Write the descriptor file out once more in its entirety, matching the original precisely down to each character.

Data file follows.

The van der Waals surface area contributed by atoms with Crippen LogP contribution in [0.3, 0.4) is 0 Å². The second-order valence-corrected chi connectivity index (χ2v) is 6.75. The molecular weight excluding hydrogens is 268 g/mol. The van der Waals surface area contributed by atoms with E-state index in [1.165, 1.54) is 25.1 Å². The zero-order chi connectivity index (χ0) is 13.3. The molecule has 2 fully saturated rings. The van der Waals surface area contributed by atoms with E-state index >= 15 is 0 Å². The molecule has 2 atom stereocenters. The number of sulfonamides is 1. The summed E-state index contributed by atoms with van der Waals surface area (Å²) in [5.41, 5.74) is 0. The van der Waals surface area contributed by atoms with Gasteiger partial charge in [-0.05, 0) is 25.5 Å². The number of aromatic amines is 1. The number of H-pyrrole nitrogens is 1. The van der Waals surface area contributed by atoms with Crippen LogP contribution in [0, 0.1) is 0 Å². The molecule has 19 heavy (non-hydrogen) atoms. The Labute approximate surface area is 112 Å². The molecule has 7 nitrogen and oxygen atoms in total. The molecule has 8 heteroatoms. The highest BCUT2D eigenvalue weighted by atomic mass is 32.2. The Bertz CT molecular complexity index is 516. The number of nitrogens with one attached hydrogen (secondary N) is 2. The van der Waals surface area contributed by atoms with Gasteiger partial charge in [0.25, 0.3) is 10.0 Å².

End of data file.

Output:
The van der Waals surface area contributed by atoms with Crippen LogP contribution in [0.3, 0.4) is 0 Å². The second-order valence-corrected chi connectivity index (χ2v) is 6.75. The molecular weight excluding hydrogens is 268 g/mol. The van der Waals surface area contributed by atoms with E-state index in [1.165, 1.54) is 25.1 Å². The zero-order chi connectivity index (χ0) is 13.3. The molecule has 2 fully saturated rings. The van der Waals surface area contributed by atoms with E-state index >= 15 is 0 Å². The molecule has 2 atom stereocenters. The number of sulfonamides is 1. The summed E-state index contributed by atoms with van der Waals surface area (Å²) in [5.41, 5.74) is 0. The van der Waals surface area contributed by atoms with Gasteiger partial charge in [-0.05, 0) is 25.5 Å². The number of aromatic amines is 1. The number of H-pyrrole nitrogens is 1. The van der Waals surface area contributed by atoms with Crippen LogP contribution in [0, 0.1) is 0 Å². The molecule has 19 heavy (non-hydrogen) atoms. The Labute approximate surface area is 112 Å². The molecule has 7 nitrogen and oxygen atoms in total. The molecule has 8 heteroatoms. The highest BCUT2D eigenvalue weighted by atomic mass is 32.2. The Bertz CT molecular complexity index is 516. The number of nitrogens with one attached hydrogen (secondary N) is 2. The van der Waals surface area contributed by atoms with Gasteiger partial charge in [0.25, 0.3) is 10.0 Å².